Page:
Hungary sits on a huge potential for geothermal energy that is so far very much untapped. Although there are many geothermal heating plants in Hungary and one power plant, the wider application of geothermal energy for heating and electricity production is still underrepresented.
Geothermal energy could also effectively support the country’s goal to achieve climate neutrality by 2050. Therefore, the Ministry of Innovation and Technology has announced a call to support projects focusing on the utilization of geothermal energy.
State Secretary for the Development of Circular Economy, Energy and Climate Policy Attila Steiner said that Hungary has unique geological features, which can be a competitive alternative to fossil energy sources. The goal is to create an energy sector that combines a high level of security of supply and climate-friendly generation by 2030.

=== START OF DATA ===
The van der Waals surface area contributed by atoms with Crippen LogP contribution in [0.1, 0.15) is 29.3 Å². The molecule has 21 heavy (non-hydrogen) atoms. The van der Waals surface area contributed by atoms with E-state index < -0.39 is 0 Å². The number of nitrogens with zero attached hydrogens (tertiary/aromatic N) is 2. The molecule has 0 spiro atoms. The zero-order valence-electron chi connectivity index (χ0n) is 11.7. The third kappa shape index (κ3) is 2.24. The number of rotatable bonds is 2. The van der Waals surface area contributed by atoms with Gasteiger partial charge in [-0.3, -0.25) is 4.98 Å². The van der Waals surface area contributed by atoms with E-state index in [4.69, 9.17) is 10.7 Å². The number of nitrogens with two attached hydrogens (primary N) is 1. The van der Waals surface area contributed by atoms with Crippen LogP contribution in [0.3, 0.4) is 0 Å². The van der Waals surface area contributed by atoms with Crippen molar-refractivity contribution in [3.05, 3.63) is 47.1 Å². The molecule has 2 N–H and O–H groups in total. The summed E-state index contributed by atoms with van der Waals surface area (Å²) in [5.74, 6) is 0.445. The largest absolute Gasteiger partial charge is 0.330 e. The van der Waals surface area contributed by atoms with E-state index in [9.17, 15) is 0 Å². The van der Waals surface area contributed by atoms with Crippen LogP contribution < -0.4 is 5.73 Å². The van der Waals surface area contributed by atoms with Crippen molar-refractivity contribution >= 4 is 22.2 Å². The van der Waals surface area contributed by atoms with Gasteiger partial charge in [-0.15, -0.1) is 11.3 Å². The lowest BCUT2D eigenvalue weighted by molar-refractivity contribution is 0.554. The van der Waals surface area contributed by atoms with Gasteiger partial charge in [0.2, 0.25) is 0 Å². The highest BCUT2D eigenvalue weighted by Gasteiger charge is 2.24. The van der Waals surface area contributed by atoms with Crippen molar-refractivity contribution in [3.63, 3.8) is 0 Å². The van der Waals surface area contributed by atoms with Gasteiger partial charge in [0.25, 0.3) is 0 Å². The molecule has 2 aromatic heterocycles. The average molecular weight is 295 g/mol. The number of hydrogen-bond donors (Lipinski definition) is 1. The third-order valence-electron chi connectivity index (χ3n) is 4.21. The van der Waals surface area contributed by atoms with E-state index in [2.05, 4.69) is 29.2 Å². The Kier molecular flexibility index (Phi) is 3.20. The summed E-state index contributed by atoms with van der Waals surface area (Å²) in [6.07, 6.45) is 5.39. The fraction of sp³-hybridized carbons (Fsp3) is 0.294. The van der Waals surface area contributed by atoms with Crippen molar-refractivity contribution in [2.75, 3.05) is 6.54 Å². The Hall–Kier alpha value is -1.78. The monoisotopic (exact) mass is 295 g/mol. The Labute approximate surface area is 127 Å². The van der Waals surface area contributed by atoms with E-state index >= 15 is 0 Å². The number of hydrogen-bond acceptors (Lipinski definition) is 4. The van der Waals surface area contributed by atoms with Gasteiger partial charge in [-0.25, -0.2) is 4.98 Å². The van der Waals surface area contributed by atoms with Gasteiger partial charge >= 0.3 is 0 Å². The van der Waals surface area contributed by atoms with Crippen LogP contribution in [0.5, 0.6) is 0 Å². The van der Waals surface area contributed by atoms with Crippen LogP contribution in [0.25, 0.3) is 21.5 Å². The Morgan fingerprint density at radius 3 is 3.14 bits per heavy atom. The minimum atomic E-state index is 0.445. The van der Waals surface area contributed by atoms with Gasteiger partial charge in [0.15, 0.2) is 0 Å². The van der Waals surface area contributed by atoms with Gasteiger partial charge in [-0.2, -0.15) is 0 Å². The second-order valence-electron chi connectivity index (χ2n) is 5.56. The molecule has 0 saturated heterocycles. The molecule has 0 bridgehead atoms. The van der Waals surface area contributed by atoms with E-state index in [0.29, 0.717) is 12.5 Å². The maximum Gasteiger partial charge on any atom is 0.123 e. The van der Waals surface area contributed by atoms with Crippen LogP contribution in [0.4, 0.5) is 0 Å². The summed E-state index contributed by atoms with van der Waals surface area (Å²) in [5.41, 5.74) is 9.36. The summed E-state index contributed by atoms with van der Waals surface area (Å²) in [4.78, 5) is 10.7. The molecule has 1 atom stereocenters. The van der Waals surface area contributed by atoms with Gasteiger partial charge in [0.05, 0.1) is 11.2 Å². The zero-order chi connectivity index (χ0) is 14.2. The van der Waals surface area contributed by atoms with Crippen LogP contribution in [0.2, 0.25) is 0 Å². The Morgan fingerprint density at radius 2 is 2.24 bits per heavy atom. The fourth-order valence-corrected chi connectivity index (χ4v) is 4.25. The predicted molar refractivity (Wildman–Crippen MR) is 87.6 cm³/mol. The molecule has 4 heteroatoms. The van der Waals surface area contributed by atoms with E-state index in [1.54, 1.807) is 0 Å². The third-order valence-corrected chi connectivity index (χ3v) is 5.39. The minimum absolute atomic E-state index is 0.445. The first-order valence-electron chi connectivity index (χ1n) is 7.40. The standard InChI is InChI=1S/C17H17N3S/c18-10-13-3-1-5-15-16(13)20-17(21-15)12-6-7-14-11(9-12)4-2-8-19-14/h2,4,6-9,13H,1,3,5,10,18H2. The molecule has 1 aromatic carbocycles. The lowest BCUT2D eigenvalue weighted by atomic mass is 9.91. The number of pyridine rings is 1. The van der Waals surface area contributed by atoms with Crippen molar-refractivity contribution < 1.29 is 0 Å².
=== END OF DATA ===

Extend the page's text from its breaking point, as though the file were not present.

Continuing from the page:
Hungary aims to raise the share of renewable energy resources within final energy consumption to 20 % by 2030. The two key pillars of the Government’s decarbonization strategy rely on the expansion of domestic nuclear and renewable energy (mostly solar) capacities. However, even if there is a large-scale, ambitious expansion in nuclear capacities and the ratio of renewable energy production is to be deliberately increased, 40 % of electricity generation will still rely on natural gas, which is mostly imported from Russia. According to estimates, geothermal energy could help further reduce dependence on fossil fuels, especially on natural gas. Geothermal energy could support Hungary and other countries in the region to decrease their dependency on fossil fuels. The Pannonian Basin has outstanding geothermal potential and the countries in the region have centralized district heating systems, which means that the infrastructure is already in place.